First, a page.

WASHINGTON - Birth control pills could get a makeover.
The Food and Drug Administration plans to ask a panel of experts whether the pills should meet a standard of effectiveness before they're approved for sale.
The FDA says newer pills appear to be less effective at preventing pregnancy than those approved decades ago, probably because manufacturers are using lower doses of the hormones that stop ovulation.
"The very first pills were very high dose and carried risks of blood clots and cardiovascular problems that would be unacceptable to most women," said Amy Allina, program director of the National Women's Health Network. "Today, most birth control pills are very safe for the vast majority of women."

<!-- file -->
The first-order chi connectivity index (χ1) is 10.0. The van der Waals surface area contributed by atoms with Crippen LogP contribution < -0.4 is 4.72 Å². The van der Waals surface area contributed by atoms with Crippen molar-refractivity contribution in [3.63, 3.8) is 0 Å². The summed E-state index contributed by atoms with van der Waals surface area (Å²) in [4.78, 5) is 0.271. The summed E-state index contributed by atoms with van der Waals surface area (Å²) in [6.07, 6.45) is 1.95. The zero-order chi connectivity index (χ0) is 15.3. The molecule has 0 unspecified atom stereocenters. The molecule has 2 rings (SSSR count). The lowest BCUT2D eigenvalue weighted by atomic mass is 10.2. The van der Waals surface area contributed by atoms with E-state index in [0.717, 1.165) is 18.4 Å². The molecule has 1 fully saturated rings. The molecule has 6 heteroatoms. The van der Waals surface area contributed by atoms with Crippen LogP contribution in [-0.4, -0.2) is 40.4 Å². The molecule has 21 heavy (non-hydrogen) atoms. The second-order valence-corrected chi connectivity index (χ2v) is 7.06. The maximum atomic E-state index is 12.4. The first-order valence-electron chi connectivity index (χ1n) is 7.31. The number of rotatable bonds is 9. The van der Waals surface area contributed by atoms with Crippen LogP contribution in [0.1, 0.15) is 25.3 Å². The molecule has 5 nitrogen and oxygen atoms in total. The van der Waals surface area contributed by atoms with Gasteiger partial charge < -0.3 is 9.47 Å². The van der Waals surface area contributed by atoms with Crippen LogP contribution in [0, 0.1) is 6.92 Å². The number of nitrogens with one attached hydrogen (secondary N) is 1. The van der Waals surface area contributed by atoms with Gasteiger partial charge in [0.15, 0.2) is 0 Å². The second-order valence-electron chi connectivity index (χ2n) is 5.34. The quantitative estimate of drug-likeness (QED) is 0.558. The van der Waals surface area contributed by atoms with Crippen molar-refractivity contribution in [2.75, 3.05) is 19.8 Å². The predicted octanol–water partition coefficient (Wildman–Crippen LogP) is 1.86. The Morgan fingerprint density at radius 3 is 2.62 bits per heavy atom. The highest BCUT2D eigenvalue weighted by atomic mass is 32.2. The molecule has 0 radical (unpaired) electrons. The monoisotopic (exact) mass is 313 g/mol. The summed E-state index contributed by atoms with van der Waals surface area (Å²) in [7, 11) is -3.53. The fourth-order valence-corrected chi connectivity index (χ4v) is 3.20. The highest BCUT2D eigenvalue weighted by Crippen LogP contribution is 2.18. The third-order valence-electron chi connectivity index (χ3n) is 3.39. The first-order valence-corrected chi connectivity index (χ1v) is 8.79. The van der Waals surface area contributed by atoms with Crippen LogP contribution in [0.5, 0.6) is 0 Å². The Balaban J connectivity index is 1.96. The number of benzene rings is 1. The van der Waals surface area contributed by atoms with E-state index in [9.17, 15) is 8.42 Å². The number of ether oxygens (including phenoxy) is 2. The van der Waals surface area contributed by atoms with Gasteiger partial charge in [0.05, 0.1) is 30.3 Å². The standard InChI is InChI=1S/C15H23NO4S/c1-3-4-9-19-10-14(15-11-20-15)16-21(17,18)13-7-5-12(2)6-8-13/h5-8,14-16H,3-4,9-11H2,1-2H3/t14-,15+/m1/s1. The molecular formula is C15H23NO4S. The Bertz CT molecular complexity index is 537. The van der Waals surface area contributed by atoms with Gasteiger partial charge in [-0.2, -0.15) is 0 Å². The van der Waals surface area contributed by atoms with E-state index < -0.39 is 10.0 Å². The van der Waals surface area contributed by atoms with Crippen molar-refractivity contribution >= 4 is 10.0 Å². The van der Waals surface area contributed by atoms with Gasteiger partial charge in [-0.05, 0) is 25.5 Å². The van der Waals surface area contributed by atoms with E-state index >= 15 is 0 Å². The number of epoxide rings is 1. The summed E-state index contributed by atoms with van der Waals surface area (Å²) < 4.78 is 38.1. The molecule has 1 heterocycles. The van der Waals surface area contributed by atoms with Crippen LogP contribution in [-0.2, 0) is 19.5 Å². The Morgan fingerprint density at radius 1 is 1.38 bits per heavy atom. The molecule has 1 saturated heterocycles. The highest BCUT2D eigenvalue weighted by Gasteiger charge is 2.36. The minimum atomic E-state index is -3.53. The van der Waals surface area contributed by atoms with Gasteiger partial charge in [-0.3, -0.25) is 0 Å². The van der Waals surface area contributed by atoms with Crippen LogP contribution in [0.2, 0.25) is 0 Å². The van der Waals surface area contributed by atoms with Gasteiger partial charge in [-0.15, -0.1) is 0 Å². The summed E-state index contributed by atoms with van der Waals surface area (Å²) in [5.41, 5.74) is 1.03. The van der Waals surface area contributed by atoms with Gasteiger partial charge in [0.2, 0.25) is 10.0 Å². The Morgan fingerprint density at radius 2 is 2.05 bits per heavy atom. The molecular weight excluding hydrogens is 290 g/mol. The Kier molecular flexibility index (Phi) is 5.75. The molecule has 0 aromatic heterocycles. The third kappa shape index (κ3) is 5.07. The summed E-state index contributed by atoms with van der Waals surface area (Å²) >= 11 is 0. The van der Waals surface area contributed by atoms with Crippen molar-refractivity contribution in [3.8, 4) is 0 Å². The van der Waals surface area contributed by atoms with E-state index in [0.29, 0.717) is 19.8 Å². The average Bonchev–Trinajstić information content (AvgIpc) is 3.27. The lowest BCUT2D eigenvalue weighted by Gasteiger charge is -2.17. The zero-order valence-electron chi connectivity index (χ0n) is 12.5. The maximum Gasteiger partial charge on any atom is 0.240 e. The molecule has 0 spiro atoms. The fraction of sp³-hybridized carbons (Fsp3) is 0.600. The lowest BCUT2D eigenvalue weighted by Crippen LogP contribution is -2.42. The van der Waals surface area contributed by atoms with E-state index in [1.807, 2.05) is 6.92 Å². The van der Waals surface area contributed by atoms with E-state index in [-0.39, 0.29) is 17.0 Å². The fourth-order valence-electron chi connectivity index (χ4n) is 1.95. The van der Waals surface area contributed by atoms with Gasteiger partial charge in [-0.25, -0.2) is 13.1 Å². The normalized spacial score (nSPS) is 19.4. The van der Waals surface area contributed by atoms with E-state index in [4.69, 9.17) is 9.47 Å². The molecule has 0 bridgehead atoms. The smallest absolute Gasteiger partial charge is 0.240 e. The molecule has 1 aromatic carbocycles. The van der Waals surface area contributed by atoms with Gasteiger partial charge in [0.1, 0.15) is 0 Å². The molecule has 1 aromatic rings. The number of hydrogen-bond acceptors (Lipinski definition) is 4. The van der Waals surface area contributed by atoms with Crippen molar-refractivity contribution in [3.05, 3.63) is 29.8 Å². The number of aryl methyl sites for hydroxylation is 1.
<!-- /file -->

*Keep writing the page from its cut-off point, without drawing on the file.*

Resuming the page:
The FDA wants the experts to explain whether the benefit of improved safety outweighs a slightly increased risk of unwanted pregnancies.
Birth control statistics
• More than 60 percent of U.S. women between the ages of 15 and 44 use some sort of contraception, with 11.6 million choosing birth control pills, according to a 2005 survey by the Guttmacher Institute, a nonprofit research group.
• The global market for hormonal contraceptives was $5 billion in 2005, according to an estimate by U.K. research firm Piribo.